Philosophy Faculty Research

Philosophy Faculty Research

Catch up with research from the philosophy department at Merrimack College.

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Dr. George Heffernan

This is a time of “false facts.” It was not always so. It used to be generally accepted that there are true opinions and false opinions and that it makes no sense to speak of “true facts” and “false facts.” Yet it has now become common, even normal, to speak of “false facts” and to regard “true facts” and “false facts” as “alternative facts.” This paper examines this problematic development and its philosophical implications. It investigates the conceptual shift from the distinction between true opinions and false opinions to the difference between “false facts” and “true facts.” It indicates that the Classical philosophical approach to the difference between opinion and knowledge was to distinguish between true opinion and false opinion as a first step to distinguishing between true opinion and knowledge.

It outlines how a certain contemporary culture has substituted the difference between “false facts” and “true facts” for the distinction between true opinions and false opinions. It argues that evidence is the essential element that distinguishes knowledge from true opinion. To achieve its goals, the paper applies Husserl’s phenomenological method of sense-investigation (Besinnung) to the philosophical problem of “false facts” and “fake news.” Sense-investigation aims at what is genuine, and what is genuine is what is justified by evidence. The point of the paper is that the distinction between true opinion and false opinion is a genuine distinction, whereas the difference between “true facts” and “false facts” is a pseudo-distinction. The factual may have some normative power, but the falsely factual must have no power at all.

Dr. Bryan Bannon

The farmhouse lingers, though averse to square With the new city street it has to wear A number in. But what about the brook That held the house as in an elbow-crook? I ask as one who knew the brook, its strength And impulse, having dipped a finger length And made it leap my knuckle, having tossed A flower to try its currents where they crossed. The meadow grass could be cemented down From growing under pavements of a town; The apple trees be sent to hearth-stone flame. Is water wood to serve a brook the same? How else dispose of an immortal force No longer needed? Staunch it at its source With cinder loads dumped down? The brook was thrown Deep in a sewer dungeon understone In fetid darkness still to live and run–And all for nothing it had ever done Except forget to go in fear perhaps. No one would know except for ancient maps That such a brook ran water. But I wonder If from its being kept forever under, The thoughts may not have risen that so keep This new-built city from both work and sleep.

Dr. Erinn Gilson

Despite the way the #MeToo movement and various other movements for gender and sexual justice have brought widespread attention to the injustice of sexual victimization, ignorance persists in the face of evidence. This chapter addresses the issue of why ignorance about sexual injustice is still so pervasive despite the overwhelming evidence, and despite the years and years of work by activists and scholars to understand and address the problem. It ties ignorance and sexual victimization to the theme of vulnerability and to ignorance of vulnerability. The chapter explicates ignorance of sexual injustice as a form of willful ignorance of systemic oppression, tracing this idea through recent philosophical work about how ignorance contributes to oppression. It explores the connections between vulnerability, ignorance, and sexual injustice by outlining five ways of being ignorant of sexual injustice.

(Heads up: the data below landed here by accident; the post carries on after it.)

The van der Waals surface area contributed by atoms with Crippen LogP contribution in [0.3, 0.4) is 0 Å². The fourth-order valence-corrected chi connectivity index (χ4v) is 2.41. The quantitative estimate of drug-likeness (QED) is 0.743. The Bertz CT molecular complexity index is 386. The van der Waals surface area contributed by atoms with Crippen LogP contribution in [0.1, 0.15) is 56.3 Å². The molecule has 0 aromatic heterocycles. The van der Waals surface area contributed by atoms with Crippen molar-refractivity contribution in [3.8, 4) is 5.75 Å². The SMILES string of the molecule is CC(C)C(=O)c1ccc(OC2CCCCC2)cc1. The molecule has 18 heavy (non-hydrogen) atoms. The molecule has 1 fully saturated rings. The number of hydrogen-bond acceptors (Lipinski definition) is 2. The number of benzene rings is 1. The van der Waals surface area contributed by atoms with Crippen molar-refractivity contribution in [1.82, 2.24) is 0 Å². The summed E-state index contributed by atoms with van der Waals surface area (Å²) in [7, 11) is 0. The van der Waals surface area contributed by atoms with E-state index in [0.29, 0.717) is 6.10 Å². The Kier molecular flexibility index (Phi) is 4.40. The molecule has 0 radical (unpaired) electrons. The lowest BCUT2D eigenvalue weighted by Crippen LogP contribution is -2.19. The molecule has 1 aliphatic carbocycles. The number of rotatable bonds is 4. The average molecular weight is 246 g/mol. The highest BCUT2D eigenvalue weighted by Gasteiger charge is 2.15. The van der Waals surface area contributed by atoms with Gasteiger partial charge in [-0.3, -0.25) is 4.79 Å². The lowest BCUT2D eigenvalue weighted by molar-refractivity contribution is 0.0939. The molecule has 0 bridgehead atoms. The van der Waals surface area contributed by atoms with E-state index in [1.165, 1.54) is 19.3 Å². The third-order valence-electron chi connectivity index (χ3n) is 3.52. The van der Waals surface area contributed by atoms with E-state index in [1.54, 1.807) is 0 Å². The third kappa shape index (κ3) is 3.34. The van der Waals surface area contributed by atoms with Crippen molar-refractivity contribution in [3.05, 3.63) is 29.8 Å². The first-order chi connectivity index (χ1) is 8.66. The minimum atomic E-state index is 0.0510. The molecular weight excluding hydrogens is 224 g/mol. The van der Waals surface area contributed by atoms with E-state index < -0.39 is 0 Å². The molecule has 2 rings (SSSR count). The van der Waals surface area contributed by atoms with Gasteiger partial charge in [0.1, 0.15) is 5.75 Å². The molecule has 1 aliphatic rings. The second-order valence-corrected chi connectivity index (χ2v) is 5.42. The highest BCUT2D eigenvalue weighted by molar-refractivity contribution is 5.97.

Dr. William Wians

In Logoi and Muthoi, William Wians builds on his earlier volume Logos and Muthos, highlighting the richness and complexity of these terms that were once set firmly in opposition to one another as reason versus myth or rationality versus irrationality. It was once common to think of intellectual history representing a straightforward progression from mythology to rationality. These volumes, however, demonstrate the value of taking the two together, opening up and analyzing a range of interactions, reactions, tensions, and ambiguities arising between literary and philosophical forms of discourse, including philosophical themes in works not ordinarily considered in the canon of Greek philosophical texts. This new volume considers such topics as the pre-philosophical origins of Anaximander’s calendar, the philosophical significance of public performance and claims of poetic inspiration, and the complex role of mythic figures (including perhaps Socrates) in Plato. Taken together, the essays offer new approaches to familiar texts and open up new possibilities for understanding the roles and relationships between muthos and logos in ancient Greek thought.